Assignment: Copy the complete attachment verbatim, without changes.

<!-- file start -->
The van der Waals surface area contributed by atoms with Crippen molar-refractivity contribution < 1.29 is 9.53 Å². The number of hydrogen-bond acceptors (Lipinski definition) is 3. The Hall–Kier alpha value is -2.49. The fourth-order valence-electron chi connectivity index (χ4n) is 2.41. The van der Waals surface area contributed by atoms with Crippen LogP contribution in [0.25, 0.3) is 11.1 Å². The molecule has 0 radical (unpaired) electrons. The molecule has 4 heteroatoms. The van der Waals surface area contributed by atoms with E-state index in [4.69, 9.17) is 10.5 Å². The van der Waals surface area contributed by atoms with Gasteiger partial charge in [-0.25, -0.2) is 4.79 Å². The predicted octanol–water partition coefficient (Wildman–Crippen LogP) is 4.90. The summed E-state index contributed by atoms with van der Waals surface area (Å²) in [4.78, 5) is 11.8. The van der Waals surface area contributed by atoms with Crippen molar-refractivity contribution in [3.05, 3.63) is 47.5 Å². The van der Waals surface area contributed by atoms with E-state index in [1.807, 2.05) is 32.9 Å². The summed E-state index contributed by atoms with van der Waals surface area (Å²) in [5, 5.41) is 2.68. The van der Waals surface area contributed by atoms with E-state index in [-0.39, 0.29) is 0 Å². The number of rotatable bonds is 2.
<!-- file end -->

The van der Waals surface area contributed by atoms with Crippen molar-refractivity contribution < 1.29 is 9.53 Å². The number of hydrogen-bond acceptors (Lipinski definition) is 3. The Hall–Kier alpha value is -2.49. The fourth-order valence-electron chi connectivity index (χ4n) is 2.41. The van der Waals surface area contributed by atoms with Crippen LogP contribution in [0.25, 0.3) is 11.1 Å². The molecule has 0 radical (unpaired) electrons. The molecule has 4 heteroatoms. The van der Waals surface area contributed by atoms with E-state index in [4.69, 9.17) is 10.5 Å². The van der Waals surface area contributed by atoms with Gasteiger partial charge in [-0.25, -0.2) is 4.79 Å². The predicted octanol–water partition coefficient (Wildman–Crippen LogP) is 4.90. The summed E-state index contributed by atoms with van der Waals surface area (Å²) in [4.78, 5) is 11.8. The van der Waals surface area contributed by atoms with Crippen molar-refractivity contribution in [3.05, 3.63) is 47.5 Å². The van der Waals surface area contributed by atoms with E-state index in [1.807, 2.05) is 32.9 Å². The summed E-state index contributed by atoms with van der Waals surface area (Å²) in [5, 5.41) is 2.68. The van der Waals surface area contributed by atoms with E-state index in [-0.39, 0.29) is 0 Å². The number of rotatable bonds is 2.